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Classic FM, January 2005

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Gary Higginson
MusicWeb International, December 2004

"Another Naxos compilation and a very welcome one for several reasons. Firstly, it features a top male choir consistently on peak form. Secondly, it allows us an opportunity to investigate ‘the best of the choir’s CDs of the last few years. These have been of the English choral tradition as exemplified by Stanford and Howells - the staple diet of any cathedral choir. This double album will give an ideal guide to 20th Century English Cathedral Music.

And what a glorious tradition this is and very precious too. This is Cambridge after all, the home of so much English choral music of the early 20th Century. Each of these composers brought something individual and special to the tradition having in some cases been also associated more with the concert hall than with the cloister. Lennox Berkeley was a devout Catholic as was Edmund Rubbra. Both wrote symphonies and concertos but their choral music was vital for them. Some of it at least is still in the repertoire. In fact when I was choirboy we rarely sang either but now, as I look through the Times Sunday Cathedral music columns, both feature regularly.

Kenneth Leighton and Peter Hurford are performed far more in church than in the concert hall although Leighton wrote three symphonies and a fine cello concerto as well as other works.

Gerald Finzi’s contributions are outstanding and receive especially superb performances. Perhaps if I had to pick two works which succeed less well and need more characterization I might go for Walton’s Coronation Te Deum which seems to be more prosaic and formulaic than I had remembered. Also Howells’ ‘Take him earth for cherishing’ needs to be more than just beautiful. Also I must add Leighton’s Easter Sequence’ which, to my ears, also sounds predictable with the requisite syncopated rhythms representing Resurrection and Ascension.

Against that I should add that the choir under Robinson’s clearly focused direction makes other pieces sound as you have never heard them. One takes Britten’s Jubilate almost for granted, but this is a sparkling and very enjoyable performance which brought it back to life. The Hymn to St. Cecilia is often done by mixed choirs so it is a refreshing change, and a special one, to hear the boy trebles ringing out ‘I only play, I only play’.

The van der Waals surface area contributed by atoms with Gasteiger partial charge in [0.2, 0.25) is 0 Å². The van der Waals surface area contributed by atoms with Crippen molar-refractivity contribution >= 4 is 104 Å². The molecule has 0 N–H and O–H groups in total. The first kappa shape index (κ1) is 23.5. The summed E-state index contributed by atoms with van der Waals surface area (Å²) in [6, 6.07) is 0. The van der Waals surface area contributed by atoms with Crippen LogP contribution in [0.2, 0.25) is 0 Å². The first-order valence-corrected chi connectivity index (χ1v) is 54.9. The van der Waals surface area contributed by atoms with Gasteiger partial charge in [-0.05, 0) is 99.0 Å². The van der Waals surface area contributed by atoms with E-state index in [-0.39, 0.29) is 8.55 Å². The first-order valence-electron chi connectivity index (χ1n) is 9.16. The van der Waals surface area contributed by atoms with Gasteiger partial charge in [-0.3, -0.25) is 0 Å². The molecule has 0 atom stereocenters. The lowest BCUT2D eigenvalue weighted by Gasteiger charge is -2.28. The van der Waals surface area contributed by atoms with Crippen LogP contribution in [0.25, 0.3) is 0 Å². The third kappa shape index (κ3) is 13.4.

There are some surprises. Look at the original discs. For example on Rubbra disc I would possibly have chosen a movement from the Saint Dominic Mass and not the Tenebrae Nocturne. However the latter is much less well known and so is a good choice..

I was also pleasantly surprised to find Finzi’s ‘Welcome sweet and Scared Feast’ from that all-Finzi disc..

A special recommendation should go to the boy treble, Oliver Lepage Dean who is so clear and yet strong - a beautiful voice. It almost seems as if VW had written ‘The Call’ especially for him..

Christopher Robinson’s tenure at St. Johns ended in 2003 having taken over from the late, great George Guest. It was the latter who developed the distinctive St. John’s sound and although Robinson smoothed it out a little it remains a unique contribution to the recorded legacy of this repertoire..

At Naxos’s bargain price these performances should be snapped up and relished. Better still, get yourself to Cambridge during Advent or Easter and hear the choir for yourself..

There are excellent notes on each composer and each work in the twenty-four page booklet extracted from the original CDs. All texts are provided.".

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